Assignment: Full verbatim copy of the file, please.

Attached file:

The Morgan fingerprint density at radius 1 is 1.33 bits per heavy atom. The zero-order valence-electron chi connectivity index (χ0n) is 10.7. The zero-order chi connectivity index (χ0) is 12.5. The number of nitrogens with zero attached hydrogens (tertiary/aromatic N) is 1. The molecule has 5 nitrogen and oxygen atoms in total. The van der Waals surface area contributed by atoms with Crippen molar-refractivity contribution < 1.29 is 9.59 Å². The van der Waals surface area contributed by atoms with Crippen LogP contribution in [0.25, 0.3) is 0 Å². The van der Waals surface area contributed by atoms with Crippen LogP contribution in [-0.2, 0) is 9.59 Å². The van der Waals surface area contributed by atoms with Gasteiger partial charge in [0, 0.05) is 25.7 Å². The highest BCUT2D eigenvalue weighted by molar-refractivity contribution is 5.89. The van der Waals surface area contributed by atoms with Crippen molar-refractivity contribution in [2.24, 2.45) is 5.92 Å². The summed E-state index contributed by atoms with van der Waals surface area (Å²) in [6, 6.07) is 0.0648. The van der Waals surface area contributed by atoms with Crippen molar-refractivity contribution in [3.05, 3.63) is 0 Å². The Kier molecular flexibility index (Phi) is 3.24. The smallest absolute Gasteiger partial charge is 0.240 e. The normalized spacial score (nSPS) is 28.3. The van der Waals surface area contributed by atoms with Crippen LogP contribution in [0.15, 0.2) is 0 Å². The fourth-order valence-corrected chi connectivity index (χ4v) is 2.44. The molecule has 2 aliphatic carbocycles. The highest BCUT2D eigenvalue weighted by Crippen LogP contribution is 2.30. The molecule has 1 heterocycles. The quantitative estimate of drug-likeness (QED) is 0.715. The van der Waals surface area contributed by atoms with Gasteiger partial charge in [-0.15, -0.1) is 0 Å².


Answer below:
The Morgan fingerprint density at radius 1 is 1.33 bits per heavy atom. The zero-order valence-electron chi connectivity index (χ0n) is 10.7. The zero-order chi connectivity index (χ0) is 12.5. The number of nitrogens with zero attached hydrogens (tertiary/aromatic N) is 1. The molecule has 5 nitrogen and oxygen atoms in total. The van der Waals surface area contributed by atoms with Crippen molar-refractivity contribution < 1.29 is 9.59 Å². The van der Waals surface area contributed by atoms with Crippen LogP contribution in [0.25, 0.3) is 0 Å². The van der Waals surface area contributed by atoms with Crippen LogP contribution in [-0.2, 0) is 9.59 Å². The van der Waals surface area contributed by atoms with Gasteiger partial charge in [0, 0.05) is 25.7 Å². The highest BCUT2D eigenvalue weighted by molar-refractivity contribution is 5.89. The van der Waals surface area contributed by atoms with Crippen molar-refractivity contribution in [2.24, 2.45) is 5.92 Å². The summed E-state index contributed by atoms with van der Waals surface area (Å²) in [6, 6.07) is 0.0648. The van der Waals surface area contributed by atoms with Crippen molar-refractivity contribution in [3.05, 3.63) is 0 Å². The Kier molecular flexibility index (Phi) is 3.24. The smallest absolute Gasteiger partial charge is 0.240 e. The normalized spacial score (nSPS) is 28.3. The van der Waals surface area contributed by atoms with Crippen LogP contribution in [0.15, 0.2) is 0 Å². The fourth-order valence-corrected chi connectivity index (χ4v) is 2.44. The molecule has 2 aliphatic carbocycles. The highest BCUT2D eigenvalue weighted by Crippen LogP contribution is 2.30. The molecule has 1 heterocycles. The quantitative estimate of drug-likeness (QED) is 0.715. The van der Waals surface area contributed by atoms with Gasteiger partial charge in [-0.15, -0.1) is 0 Å².